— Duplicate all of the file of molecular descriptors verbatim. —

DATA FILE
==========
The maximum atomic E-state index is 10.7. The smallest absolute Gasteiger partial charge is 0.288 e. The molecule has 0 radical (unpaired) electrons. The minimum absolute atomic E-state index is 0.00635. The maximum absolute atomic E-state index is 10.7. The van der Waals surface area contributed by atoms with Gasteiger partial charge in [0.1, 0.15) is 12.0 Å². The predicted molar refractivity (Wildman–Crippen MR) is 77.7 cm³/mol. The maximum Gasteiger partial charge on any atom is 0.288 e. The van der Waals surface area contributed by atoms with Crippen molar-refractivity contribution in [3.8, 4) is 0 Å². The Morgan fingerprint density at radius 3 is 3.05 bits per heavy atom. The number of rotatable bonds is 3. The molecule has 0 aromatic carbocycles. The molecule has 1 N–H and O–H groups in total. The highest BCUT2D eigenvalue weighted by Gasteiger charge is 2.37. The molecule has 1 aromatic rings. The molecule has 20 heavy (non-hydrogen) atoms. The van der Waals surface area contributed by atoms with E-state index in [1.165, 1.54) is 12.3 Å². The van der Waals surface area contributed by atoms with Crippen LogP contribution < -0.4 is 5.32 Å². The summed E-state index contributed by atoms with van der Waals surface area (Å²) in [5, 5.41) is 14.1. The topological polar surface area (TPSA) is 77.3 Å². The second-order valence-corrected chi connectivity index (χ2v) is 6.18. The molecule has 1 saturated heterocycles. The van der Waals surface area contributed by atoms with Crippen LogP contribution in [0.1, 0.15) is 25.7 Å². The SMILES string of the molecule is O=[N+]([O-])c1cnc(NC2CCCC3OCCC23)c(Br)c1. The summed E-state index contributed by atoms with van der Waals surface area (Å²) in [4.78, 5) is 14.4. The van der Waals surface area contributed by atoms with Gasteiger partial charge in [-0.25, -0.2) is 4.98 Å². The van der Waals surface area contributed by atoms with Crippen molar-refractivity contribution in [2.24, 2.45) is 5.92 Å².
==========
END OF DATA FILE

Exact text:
The maximum atomic E-state index is 10.7. The smallest absolute Gasteiger partial charge is 0.288 e. The molecule has 0 radical (unpaired) electrons. The minimum absolute atomic E-state index is 0.00635. The maximum absolute atomic E-state index is 10.7. The van der Waals surface area contributed by atoms with Gasteiger partial charge in [0.1, 0.15) is 12.0 Å². The predicted molar refractivity (Wildman–Crippen MR) is 77.7 cm³/mol. The maximum Gasteiger partial charge on any atom is 0.288 e. The van der Waals surface area contributed by atoms with Crippen molar-refractivity contribution in [3.8, 4) is 0 Å². The Morgan fingerprint density at radius 3 is 3.05 bits per heavy atom. The number of rotatable bonds is 3. The molecule has 0 aromatic carbocycles. The molecule has 1 N–H and O–H groups in total. The highest BCUT2D eigenvalue weighted by Gasteiger charge is 2.37. The molecule has 1 aromatic rings. The molecule has 20 heavy (non-hydrogen) atoms. The van der Waals surface area contributed by atoms with E-state index in [1.165, 1.54) is 12.3 Å². The van der Waals surface area contributed by atoms with Crippen LogP contribution < -0.4 is 5.32 Å². The summed E-state index contributed by atoms with van der Waals surface area (Å²) in [5, 5.41) is 14.1. The topological polar surface area (TPSA) is 77.3 Å². The second-order valence-corrected chi connectivity index (χ2v) is 6.18. The molecule has 1 saturated heterocycles. The van der Waals surface area contributed by atoms with Crippen LogP contribution in [0.1, 0.15) is 25.7 Å². The SMILES string of the molecule is O=[N+]([O-])c1cnc(NC2CCCC3OCCC23)c(Br)c1. The summed E-state index contributed by atoms with van der Waals surface area (Å²) in [4.78, 5) is 14.4. The van der Waals surface area contributed by atoms with Gasteiger partial charge in [-0.25, -0.2) is 4.98 Å². The van der Waals surface area contributed by atoms with Crippen molar-refractivity contribution in [2.24, 2.45) is 5.92 Å².